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Local Business

The Running Depot expands

CRYSTAL LAKE – The Running Depot in downtown Crystal Lake moved to a larger store on Williams Street as it looks to offer more shoes, running gear and training services.

The city's downtown has seen a mini-renaissance of sorts in the last two years as new restaurants and stores have opened throughout the area.

The Running Depot, a hot spot for the local running community since 2002, moved to a 2,500 square-foot store two doors down on Williams Street, said store manager and local running expert Cari Setzler. Its former store had about 800-feet of retail space and set back from the street.

The new store at 30-H N. Williams St. officially opened for business Monday.

Employees had been busy in recent weeks putting the final touches on the new store ahead of the opening.

"We're very excited about this opportunity," Setzler said.

With more than three times as much space, the Running Depot will expand its selection of footwear and apparel. It also will offer more room for gait analysis and other community programs, Setzler said. The Running Depot also plans to offer expanded hours.

The Running Depot provides beginner 5 kilometer, half-marathon, and 50-kilometer race training programs as well as individualized coaching, and other courses for runners. Setzler has coaching certifications from several different organizations.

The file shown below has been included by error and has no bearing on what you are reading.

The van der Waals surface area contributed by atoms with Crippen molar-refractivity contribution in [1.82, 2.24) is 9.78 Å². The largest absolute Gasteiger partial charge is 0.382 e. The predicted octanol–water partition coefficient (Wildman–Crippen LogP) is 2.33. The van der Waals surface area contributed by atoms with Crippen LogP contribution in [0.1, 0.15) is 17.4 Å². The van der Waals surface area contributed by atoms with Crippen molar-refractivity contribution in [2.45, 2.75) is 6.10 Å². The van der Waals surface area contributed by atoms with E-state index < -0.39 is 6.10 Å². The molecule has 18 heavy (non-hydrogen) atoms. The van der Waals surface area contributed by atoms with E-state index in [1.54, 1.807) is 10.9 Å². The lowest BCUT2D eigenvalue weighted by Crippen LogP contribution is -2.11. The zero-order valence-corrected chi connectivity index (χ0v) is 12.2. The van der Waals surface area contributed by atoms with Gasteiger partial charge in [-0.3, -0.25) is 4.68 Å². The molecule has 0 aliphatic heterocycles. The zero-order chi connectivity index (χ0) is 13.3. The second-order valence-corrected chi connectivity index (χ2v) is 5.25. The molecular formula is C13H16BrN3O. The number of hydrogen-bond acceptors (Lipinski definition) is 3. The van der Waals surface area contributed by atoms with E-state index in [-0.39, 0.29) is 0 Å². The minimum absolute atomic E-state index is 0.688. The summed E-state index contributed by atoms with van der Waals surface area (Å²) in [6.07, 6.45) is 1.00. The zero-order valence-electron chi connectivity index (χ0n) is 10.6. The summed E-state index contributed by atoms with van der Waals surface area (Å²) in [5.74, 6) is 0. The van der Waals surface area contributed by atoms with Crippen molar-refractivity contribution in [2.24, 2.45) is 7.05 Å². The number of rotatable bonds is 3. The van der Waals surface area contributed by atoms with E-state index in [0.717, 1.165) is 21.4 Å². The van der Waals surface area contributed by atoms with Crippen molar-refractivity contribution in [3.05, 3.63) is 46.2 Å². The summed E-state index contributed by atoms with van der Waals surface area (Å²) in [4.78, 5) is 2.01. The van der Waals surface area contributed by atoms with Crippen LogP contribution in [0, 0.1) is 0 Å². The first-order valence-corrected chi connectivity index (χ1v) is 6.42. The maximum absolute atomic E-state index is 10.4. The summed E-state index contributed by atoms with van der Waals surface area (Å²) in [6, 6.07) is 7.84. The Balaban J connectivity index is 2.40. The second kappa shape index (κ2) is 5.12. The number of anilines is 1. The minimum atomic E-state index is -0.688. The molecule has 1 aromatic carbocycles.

The business sponsors a number of local charity walking and running events each year. It is owned by Pam Andrews.

To celebrate the reopening, the store is hosting a 2- to 6-mile run and walk at 7:30 a.m. Saturday. The fun run will start at the store and be followed by breakfast.

The store's new location is directly on Williams Street in the Brink Street Market. The new location will make it more visible to shoppers, said Diana Kenney, executive director of Downtown Crystal Lake, a nonprofit organization dedicated to downtown businesses.

Though there are some vacancies in the Brink Street Market, Kenney said there was only one other empty storefront on Williams Street. Demand has remained strong for downtown properties, but the area was hurt by the recession.

"The recession did hit us, but not as dramatically as Route 14," Kenney said. "We are certainly bouncing back."

Kenney said she was pleased with the mix of stores and restaurants in the downtown area.

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